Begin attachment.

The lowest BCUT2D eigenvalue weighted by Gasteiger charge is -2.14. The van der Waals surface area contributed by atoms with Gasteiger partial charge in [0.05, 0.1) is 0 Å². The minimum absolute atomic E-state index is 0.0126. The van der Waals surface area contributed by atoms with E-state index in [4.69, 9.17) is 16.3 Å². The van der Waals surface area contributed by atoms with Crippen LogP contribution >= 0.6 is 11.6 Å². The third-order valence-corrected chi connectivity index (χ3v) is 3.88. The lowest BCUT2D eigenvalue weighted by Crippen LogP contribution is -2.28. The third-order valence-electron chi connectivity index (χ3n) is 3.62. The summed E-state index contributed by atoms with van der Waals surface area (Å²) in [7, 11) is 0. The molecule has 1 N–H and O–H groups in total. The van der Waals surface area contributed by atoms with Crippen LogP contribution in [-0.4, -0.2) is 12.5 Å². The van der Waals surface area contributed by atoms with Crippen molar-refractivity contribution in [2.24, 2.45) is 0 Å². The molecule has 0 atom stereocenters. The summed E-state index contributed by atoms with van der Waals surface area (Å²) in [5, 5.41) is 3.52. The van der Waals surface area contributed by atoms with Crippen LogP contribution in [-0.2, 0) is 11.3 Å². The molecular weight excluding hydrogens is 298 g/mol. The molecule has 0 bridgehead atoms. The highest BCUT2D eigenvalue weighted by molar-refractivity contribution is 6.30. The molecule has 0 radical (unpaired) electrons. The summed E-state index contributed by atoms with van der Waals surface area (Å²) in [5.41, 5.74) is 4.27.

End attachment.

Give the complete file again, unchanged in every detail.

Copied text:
The lowest BCUT2D eigenvalue weighted by Gasteiger charge is -2.14. The van der Waals surface area contributed by atoms with Gasteiger partial charge in [0.05, 0.1) is 0 Å². The minimum absolute atomic E-state index is 0.0126. The van der Waals surface area contributed by atoms with E-state index in [4.69, 9.17) is 16.3 Å². The van der Waals surface area contributed by atoms with Crippen LogP contribution >= 0.6 is 11.6 Å². The third-order valence-corrected chi connectivity index (χ3v) is 3.88. The lowest BCUT2D eigenvalue weighted by Crippen LogP contribution is -2.28. The third-order valence-electron chi connectivity index (χ3n) is 3.62. The summed E-state index contributed by atoms with van der Waals surface area (Å²) in [7, 11) is 0. The molecule has 1 N–H and O–H groups in total. The van der Waals surface area contributed by atoms with Crippen LogP contribution in [-0.4, -0.2) is 12.5 Å². The van der Waals surface area contributed by atoms with Crippen molar-refractivity contribution in [2.24, 2.45) is 0 Å². The molecule has 0 atom stereocenters. The summed E-state index contributed by atoms with van der Waals surface area (Å²) in [5, 5.41) is 3.52. The van der Waals surface area contributed by atoms with Crippen LogP contribution in [-0.2, 0) is 11.3 Å². The molecular weight excluding hydrogens is 298 g/mol. The molecule has 0 bridgehead atoms. The highest BCUT2D eigenvalue weighted by molar-refractivity contribution is 6.30. The molecule has 0 radical (unpaired) electrons. The summed E-state index contributed by atoms with van der Waals surface area (Å²) in [5.41, 5.74) is 4.27.